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#21 mukyoku 無曲, new compositions by Shinzen for Taimu shakuhachi.

The Dragon looms large in Eastern mythology, and the reasons are obvious. In fact, serpent figures and imagery appear in every ancient world mythology: Mayan, Kabbalah, Kundalini of the Hindus, and South American shamanism, to name a few. The idea that the serpent figure is a representation or transubstantiation of our vital energy or internal power is just as fascinating as the conjecture that the double serpent of shamanic symbolism is in fact the two strands of our DNA appearing during certain shamanic rituals and medicine work: communications from the maninkari: small, invisible beings who brought us into being and gave us knowledge.

However, this piece is named after a more innocent, child-like vision of dragons---in the same league as unicorns, mermaids, dwarves, and rainbows. It is the closest I came to writing a true "beginner" piece in this series, and the child-like wonder seemed to go along with it. If you can get this piece, new worlds will open up for you on the Taimu. This begins a 4-part series of entry-level mukyoku, #21-24. Like the giant deities from #14, it somehow seems useful to think of giant serpents and dragons when working with the Taimu.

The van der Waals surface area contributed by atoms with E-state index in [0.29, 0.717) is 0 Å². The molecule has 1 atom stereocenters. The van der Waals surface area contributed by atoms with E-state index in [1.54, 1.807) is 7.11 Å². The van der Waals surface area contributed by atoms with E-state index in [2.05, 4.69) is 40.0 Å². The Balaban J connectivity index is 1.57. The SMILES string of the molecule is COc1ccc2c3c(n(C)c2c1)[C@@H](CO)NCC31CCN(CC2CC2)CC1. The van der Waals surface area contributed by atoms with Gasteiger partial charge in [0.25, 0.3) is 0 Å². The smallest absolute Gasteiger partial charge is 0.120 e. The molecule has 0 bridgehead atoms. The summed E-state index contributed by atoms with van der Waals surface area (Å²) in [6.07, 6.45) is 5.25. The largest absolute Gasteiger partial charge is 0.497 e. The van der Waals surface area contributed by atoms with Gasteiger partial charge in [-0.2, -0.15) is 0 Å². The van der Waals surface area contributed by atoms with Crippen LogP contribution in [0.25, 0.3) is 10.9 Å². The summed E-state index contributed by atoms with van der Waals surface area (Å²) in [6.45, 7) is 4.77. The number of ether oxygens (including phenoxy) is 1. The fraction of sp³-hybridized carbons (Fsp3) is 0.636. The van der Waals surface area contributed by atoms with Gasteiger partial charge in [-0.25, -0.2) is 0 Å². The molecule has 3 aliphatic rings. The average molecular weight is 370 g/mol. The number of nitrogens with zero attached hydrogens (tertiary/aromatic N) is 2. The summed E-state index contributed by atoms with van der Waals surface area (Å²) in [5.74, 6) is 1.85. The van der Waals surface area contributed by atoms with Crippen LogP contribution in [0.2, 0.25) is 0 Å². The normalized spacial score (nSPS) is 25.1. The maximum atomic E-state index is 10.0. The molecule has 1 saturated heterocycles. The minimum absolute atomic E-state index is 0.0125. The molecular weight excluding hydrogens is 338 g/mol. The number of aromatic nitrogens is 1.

Musical Details:
This was the primary impetus for mukyoku: create scores that were mostly just written-out long tones, giving form to long
tone practice with simple melodic direction and shaping. In my experience of honkyoku, Kyorei tends to stand out as a piece in its own category. Taimu are very much crafted to excel at pieces like Kyorei, and I thought this style was fertile territory for some creating, composing, and connecting to the Taimu even more. This piece is the simplest and most restrained of these Long Tone compositions (which is not to say the easiest, necessarily) as each of the other pieces in this category get moving a bit quicker in certain sections. These pieces require a slow pace, the slower the better, and very deep breathing between phrases. The dragon is huge and sleeping: don't wake it up, try and time your movements with its breathing.

The honkyoku piece Echigo Reibo is another piece derived from dragon myth and imagery.

credits

from Mountain Hermit's Secret Wisdom, released December 21, 2013
Cornelius 深禅 Boots, 2.9 Taimu shakuhachi

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Cornelius Boots (Shinzen 深禅 Shakuhachi) San Francisco, California

The shakuhachi & Taimu explorations of Cornelius Boots: heavy chamber music composer, Zen flute preacher, master of reality, breath wizard and retired rock bass clarinet virtuoso. Founder of the bass clarinet quartet Edmund Welles. The first student of Grandmaster Michael Chikuzen Gould to have earned a Shihan (master teaching license): his shakuhachi name 深禅 "Shinzen" means depth Zen or deep Zen. ... more

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